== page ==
Every zwave device keeps a “neighbor table” of its own closest neighbors that can be used for routing. That’s all. It doesn’t know the entire network. Just the neighbor that it should send an outgoing message to as the first step in a relay. The repair utility tells each device to update its own neighbor table.
Remember that the whole goal of Zwave and Zigbee is to keep cost down both in dollars and in energy draw. It’s cheaper and faster to check a table of two entries than it is to check a table of 200.
The controller, in this case the SmartThings hub, keeps the complete network tables. But each individual device just keeps the minimum information it needs to know.
If devices are physically moved around, or new devices are added to the network, or old devices are removed from the network, the neighbor tables can get out of date.
The only thing the “repair” utility does is tell every device to update its neighbor table with its current closest neighbors. Honestly, that’s it. It’s just a little bit of housekeeping. Say hello to new devices, say goodbye to ones that have left the network or are now out of range, make the neighbor tables efficient again.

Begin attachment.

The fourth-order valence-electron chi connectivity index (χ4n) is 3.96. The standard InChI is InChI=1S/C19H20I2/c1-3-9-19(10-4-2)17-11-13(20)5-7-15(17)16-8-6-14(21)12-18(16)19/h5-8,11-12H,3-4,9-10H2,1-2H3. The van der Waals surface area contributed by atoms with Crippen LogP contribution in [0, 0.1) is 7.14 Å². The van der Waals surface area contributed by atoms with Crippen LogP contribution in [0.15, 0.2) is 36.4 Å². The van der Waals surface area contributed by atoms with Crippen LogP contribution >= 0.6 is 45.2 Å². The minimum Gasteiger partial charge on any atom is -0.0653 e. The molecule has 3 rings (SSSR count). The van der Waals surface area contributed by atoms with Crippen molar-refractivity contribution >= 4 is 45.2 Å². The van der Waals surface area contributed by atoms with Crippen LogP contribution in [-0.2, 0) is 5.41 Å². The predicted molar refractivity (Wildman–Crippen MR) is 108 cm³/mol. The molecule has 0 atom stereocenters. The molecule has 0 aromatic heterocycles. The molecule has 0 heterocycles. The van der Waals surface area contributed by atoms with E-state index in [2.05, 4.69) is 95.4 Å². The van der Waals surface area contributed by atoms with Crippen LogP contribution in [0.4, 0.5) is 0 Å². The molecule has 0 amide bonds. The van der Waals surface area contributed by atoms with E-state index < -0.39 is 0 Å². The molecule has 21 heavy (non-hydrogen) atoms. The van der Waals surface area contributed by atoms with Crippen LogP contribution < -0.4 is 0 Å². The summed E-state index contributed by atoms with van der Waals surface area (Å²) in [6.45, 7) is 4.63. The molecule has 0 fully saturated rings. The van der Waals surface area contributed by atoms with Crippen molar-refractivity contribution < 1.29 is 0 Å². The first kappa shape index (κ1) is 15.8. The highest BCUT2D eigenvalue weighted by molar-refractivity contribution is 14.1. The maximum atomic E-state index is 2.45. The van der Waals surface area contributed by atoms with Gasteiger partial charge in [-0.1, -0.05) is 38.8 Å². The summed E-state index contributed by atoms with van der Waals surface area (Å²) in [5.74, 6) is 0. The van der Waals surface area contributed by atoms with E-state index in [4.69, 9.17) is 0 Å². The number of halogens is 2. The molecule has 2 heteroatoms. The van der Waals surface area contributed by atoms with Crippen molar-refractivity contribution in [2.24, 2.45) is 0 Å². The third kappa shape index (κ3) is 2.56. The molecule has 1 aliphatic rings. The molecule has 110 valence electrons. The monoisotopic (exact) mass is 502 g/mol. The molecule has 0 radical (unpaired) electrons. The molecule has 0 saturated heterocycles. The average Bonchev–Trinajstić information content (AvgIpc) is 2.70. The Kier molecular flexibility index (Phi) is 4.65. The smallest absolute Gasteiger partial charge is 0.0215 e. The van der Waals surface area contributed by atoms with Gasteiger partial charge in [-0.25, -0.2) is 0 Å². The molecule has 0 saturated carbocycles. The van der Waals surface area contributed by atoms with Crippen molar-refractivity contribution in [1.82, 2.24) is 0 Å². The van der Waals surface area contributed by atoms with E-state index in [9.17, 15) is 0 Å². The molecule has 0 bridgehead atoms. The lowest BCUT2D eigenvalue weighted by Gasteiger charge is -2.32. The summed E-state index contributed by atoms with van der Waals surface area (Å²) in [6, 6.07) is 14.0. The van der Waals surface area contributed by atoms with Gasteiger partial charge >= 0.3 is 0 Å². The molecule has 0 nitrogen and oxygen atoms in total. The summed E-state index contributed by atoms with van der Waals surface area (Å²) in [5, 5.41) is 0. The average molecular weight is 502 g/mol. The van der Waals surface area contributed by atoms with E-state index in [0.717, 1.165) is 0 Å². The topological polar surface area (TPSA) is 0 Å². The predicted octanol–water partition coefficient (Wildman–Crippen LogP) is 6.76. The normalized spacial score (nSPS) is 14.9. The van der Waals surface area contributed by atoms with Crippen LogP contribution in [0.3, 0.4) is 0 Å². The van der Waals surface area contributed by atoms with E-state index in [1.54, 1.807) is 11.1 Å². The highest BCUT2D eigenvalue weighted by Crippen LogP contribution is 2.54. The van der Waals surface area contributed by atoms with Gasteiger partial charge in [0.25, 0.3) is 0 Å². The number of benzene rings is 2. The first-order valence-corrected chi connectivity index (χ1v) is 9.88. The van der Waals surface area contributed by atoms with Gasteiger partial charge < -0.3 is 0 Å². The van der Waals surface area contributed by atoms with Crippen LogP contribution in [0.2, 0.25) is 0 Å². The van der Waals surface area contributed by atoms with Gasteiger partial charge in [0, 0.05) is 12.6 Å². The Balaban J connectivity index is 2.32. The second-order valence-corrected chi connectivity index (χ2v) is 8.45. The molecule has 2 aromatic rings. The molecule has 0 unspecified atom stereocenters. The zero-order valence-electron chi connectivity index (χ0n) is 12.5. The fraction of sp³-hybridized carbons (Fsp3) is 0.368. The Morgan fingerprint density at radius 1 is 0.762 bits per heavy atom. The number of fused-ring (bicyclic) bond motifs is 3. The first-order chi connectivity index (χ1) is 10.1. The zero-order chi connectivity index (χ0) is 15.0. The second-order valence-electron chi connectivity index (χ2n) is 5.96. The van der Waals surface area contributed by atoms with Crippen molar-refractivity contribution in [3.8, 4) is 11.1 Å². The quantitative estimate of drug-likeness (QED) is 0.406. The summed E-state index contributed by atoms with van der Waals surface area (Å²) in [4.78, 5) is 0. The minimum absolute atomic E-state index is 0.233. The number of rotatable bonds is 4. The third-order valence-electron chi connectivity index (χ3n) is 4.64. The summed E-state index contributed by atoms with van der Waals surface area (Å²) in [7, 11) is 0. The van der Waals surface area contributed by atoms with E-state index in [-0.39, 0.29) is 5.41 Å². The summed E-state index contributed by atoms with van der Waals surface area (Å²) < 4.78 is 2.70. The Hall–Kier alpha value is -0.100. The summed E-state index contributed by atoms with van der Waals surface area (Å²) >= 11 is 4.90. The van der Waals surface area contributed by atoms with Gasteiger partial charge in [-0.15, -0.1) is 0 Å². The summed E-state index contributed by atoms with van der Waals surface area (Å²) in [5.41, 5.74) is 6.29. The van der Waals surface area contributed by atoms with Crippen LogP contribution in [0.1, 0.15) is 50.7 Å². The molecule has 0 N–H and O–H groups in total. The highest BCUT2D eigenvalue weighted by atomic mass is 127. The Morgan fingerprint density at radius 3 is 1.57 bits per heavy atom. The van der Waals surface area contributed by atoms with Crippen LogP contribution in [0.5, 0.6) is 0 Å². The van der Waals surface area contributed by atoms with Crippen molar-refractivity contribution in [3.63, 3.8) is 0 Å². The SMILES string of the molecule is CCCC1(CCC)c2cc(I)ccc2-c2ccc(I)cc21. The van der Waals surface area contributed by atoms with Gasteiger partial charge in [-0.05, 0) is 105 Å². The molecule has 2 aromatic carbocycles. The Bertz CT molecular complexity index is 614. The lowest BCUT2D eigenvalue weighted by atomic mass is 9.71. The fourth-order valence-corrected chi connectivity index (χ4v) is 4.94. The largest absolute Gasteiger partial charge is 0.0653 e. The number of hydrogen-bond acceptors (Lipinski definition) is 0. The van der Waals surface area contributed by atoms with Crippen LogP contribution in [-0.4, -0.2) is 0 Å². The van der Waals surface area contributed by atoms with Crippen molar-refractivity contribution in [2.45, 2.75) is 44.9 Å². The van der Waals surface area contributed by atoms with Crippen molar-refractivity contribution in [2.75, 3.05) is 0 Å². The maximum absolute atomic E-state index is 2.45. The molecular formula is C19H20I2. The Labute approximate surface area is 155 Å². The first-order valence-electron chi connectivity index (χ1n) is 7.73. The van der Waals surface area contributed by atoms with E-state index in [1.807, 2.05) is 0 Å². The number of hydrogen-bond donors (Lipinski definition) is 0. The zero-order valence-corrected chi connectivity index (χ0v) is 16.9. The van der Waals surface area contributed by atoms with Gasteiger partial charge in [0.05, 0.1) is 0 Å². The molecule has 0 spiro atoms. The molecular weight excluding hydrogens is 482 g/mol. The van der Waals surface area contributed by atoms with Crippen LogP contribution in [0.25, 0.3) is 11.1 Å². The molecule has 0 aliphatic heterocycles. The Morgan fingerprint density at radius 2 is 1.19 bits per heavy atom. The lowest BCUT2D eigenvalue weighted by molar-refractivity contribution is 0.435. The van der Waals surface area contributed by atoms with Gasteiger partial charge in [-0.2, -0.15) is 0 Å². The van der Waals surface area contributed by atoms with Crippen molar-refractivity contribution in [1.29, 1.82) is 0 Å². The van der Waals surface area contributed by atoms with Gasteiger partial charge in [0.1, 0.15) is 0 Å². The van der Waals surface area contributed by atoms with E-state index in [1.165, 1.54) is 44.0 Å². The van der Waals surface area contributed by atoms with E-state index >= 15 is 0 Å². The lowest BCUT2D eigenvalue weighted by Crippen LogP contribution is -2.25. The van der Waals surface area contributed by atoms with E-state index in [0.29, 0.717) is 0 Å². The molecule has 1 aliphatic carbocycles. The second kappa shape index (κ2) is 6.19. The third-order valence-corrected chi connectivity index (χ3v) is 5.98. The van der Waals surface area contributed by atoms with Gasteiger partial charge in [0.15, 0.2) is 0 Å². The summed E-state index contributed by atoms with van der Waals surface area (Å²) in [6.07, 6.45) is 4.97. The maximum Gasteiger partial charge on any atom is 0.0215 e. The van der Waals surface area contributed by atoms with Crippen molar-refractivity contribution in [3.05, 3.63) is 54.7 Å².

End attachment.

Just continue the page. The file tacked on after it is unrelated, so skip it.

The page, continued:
The reason why field technicians often run several Z wave repairs in a row is because battery operated devices might be asleep the first time the request went out. Again, to save power, battery-operated mesh devices typically sleep a lot. It’s all in millisecond slices, so it might sleep for 8 ms, wake up for two, etc. But it saves battery significantly. So you might run it a couple of times just to make sure you hit everybody. But you don’t have to.
Repair as maintenance:
In most Z wave installations, a zwave repair (which is part of the Z wave standard) is a “can’t hurt, might help” utility. So if you’re seeing too much lag in the network or you can’t remember if you updated the tables when you removed a device a couple of weeks ago or you observed weird behavior on a particular device, normally you would run the Z wave repair.
However, SmartThings staff have said several times that if things are really flaky running a zwave repair could make things worse. From an engineering standpoint (I was a network engineer before I ever bought SmartThings) I don’t understand that. I can only assume it has something to do with SmartThings cloud architecture. But I certainly believe the staff when they say it, so at this point I no longer recommend a Z wave repair with SmartThings if things are flaky until the person has talk to support.
Most SmartThings competitors recommend running a Z wave repair once a month or once a week or even every night just to keep everything tuned up for maximum efficiency. Vera automatically runs one every night. Homeseer recommends running one every night but understands that people using the system for security might want to postpone it for a more convenient time so they leave it as a user option. (While the repair is running, other zwave messages will be postponed.)
So that’s probably more than you wanted to know but basically it’s just telling each device on the network to update its own neighbor tables.